Legendary singer, television starlet, bootcamp fitness exec — we’ve got them all in this week’s eclectic lineup of high-end home news. There’s even a listing from a well-known accident attorney, whose claim to fame came from television commercials in which he promised to “fight for you!”Once you’re done checking out these star-studded transactions, visit and like our Facebook page, where you can find Hot Property stories and updates throughout the week.
Pay $1,750 a month. Fly as much as you want. Arrive a few minutes before takeoff. Park for free. Forget TSA security; you don’t even need an ID to board. And then get comfortable — on this fast-rising California airline, every seat is both a window and an aisle. Since its inaugural flight two years ago, Surf Air has grown to 1,400 members, with plenty more eager to sign up: The waiting list numbers 600.
People use Uber when they need help hailing a ride, or Tinder for help finding a date. When those companies need some assistance of their own, they turn to TaskUs. The Santa Monica start-up provides call center operations for Internet companies and has become one of the fastest-growing outsourcing firms in the country. Unhappy about your latest Groupon experience or harassed by someone you met on Whisper? Chances are, you’ll be talking to a TaskUs employee in the Philippines about your woes.
Muck Rack makes it simple to find people, tweets, or articles that mention any name, keyword, company, hashtag etc. We've compiled this guide to help you make the most of your search.
Selecting a term
Start searching tweets, articles from media outlets, articles mentioned in tweets, journalists'
names, titles and bios with some suggested searches:
Companies or Topics (e.g. iPhone, Microsoft)
Phrases (e.g. "cloud computing") — use quotes to keep the terms together
Twitter handles (e.g. @username) — returns those who have mentioned or replied to
Names (e.g. "David Pogue")
Hashtags (e.g. #sxsw, #london2012)
Bio details (e.g. vegan, Olympics, father)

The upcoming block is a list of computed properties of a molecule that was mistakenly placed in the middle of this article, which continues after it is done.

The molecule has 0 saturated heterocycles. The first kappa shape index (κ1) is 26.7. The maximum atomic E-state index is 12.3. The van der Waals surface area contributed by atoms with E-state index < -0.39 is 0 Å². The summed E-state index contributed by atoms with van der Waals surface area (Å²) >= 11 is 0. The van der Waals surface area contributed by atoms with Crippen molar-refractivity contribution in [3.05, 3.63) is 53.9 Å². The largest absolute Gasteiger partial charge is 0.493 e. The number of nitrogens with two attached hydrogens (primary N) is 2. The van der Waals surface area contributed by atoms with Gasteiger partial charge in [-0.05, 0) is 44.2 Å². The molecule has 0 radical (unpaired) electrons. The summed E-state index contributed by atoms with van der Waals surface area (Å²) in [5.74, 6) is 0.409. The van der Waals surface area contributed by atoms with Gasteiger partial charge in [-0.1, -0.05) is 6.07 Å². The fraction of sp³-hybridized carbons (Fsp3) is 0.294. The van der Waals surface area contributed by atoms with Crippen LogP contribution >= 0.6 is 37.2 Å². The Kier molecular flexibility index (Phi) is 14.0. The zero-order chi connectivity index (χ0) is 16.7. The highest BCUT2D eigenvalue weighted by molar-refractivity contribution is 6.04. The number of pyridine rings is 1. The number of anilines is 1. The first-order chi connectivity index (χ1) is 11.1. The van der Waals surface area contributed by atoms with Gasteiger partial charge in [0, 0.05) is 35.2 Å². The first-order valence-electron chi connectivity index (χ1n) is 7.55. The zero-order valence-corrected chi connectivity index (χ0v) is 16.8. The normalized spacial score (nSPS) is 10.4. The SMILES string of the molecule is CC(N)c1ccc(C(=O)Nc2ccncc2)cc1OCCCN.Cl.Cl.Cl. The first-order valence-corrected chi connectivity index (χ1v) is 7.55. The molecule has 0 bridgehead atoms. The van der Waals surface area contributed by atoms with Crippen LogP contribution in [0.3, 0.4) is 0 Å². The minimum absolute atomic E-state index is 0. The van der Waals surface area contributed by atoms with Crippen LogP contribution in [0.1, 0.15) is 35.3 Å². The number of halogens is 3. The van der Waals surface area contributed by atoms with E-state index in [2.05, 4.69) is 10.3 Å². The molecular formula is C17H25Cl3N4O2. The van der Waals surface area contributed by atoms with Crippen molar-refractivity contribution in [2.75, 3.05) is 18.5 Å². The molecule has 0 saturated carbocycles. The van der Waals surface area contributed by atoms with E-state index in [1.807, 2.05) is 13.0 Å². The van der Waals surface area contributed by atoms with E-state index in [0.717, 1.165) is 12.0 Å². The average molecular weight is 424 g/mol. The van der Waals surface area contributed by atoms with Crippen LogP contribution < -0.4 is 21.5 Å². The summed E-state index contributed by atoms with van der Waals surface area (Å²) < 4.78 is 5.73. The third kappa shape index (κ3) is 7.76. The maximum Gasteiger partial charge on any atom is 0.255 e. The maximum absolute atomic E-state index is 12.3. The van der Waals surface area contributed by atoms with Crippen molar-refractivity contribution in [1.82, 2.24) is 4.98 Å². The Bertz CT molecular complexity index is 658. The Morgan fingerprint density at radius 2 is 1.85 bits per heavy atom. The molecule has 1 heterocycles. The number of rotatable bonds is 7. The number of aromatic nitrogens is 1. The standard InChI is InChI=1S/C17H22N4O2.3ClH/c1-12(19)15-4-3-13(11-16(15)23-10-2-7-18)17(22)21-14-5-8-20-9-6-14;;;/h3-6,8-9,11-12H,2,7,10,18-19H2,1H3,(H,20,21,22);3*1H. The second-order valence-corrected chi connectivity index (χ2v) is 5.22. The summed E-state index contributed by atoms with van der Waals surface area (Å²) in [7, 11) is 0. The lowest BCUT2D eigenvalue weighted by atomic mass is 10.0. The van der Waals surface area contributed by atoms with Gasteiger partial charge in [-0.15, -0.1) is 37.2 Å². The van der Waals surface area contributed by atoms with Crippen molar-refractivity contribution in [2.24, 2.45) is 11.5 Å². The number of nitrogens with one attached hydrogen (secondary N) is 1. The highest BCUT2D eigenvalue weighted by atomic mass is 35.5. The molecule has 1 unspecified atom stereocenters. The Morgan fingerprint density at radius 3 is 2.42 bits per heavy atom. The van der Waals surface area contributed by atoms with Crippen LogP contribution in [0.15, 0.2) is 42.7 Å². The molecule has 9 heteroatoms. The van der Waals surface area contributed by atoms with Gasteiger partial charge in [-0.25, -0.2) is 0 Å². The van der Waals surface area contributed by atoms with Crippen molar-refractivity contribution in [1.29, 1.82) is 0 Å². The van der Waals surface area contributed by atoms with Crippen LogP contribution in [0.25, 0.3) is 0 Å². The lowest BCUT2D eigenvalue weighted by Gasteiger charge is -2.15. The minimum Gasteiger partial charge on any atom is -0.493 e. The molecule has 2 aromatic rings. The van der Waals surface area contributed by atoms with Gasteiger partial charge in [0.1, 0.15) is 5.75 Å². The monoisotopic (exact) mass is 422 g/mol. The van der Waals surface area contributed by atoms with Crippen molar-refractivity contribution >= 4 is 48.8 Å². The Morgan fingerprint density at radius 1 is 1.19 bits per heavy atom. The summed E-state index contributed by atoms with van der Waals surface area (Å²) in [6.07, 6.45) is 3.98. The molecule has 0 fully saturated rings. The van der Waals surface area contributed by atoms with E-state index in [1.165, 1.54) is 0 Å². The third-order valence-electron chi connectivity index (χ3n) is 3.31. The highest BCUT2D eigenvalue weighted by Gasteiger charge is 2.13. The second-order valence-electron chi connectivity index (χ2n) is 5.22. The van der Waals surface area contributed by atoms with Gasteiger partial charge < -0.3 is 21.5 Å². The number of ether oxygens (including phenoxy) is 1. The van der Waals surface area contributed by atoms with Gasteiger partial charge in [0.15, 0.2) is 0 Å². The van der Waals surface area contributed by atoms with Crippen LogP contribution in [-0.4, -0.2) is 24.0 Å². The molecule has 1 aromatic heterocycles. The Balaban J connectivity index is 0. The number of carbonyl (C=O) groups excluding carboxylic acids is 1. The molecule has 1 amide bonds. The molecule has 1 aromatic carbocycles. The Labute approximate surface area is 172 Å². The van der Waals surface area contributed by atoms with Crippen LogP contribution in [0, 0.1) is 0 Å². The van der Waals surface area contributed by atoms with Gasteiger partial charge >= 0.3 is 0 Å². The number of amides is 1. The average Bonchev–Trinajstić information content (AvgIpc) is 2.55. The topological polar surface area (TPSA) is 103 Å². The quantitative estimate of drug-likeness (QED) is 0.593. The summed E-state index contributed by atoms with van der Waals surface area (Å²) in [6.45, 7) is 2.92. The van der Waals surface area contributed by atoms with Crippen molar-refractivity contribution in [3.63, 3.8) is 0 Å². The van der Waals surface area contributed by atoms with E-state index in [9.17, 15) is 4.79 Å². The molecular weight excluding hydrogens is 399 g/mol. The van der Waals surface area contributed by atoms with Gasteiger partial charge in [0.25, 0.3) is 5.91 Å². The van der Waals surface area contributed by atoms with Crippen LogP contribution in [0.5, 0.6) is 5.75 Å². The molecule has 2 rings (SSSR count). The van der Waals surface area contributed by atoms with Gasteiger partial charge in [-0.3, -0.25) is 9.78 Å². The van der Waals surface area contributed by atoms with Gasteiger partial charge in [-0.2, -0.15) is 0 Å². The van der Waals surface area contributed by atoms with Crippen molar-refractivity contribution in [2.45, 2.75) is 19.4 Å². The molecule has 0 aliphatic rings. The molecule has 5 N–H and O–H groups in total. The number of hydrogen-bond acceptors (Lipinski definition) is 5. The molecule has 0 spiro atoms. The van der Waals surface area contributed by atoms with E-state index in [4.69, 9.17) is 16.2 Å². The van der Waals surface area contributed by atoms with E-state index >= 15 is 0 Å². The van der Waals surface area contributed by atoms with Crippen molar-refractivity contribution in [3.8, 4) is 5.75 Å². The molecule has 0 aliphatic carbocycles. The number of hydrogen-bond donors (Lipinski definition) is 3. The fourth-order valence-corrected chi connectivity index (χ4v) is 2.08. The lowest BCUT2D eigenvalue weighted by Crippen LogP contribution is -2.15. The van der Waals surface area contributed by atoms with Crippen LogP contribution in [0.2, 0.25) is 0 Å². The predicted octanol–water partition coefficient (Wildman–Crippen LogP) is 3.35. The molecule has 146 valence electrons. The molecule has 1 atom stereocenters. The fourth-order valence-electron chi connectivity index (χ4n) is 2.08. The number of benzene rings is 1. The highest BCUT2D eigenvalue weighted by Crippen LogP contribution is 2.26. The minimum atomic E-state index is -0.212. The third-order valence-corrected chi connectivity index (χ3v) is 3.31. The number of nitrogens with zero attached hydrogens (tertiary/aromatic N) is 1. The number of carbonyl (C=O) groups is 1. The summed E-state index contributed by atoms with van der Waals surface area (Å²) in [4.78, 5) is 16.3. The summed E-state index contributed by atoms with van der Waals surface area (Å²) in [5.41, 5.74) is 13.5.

Muck Rack's Advanced Search allows for many boolean operators.
Find results that mention multiple specified terms, use AND or
+. For example, ensure each result contains both Elon Musk and Mark Zuckerberg by
searching Obama AND Romney or Obama + Romney.
Use the operators OR or , to broaden your search when you'd like either of
multiple terms to appear in results. (This is the default behavior of our search when no operators
are used.) For example, search for democrat OR republican to find results that refer to
Democrats and/or Republicans.
Use NOT or - to subtract results from your search. For
example, searching Disney will yield results about the Walt Disney Company as well as Walt Disney
World Resort. To exclude mentions of Disney World, search for Disney -World or Disney
When using one of these operators with a phrase, enclose it in quotation marks. For example, you can
find results about smartphones excluding Apple's iPhone 4S by searching smartphone -"iPhone
Exact case matching or punctuation
If you're searching for a brand name or keyword that relies on specific punctuation marks or capitalization, you can
find results that match your exact query by adding matchcase: before the keyword you're searching for, like matchcase:E*TRADE .
Use parentheses to separate multiple
boolean phrases. For example, to find journalists talking about having fun in Disney World or
Disneyland, search for ("disney world" OR disneyland) AND fun.
An asterisk can be used to search for any variation of a root word truncated by the asterisk. For example, searching for admin* will return results for administrator, administration, administer, administered, etc.
A near operator is an AND operator where you can control the distance between the words. You can vary the distance the near operation uses by adding a forward slash and number (between 0-99) such as strawberries NEAR/10 "whipped cream", which means the strawberries must exist within 10 words of "whipped cream".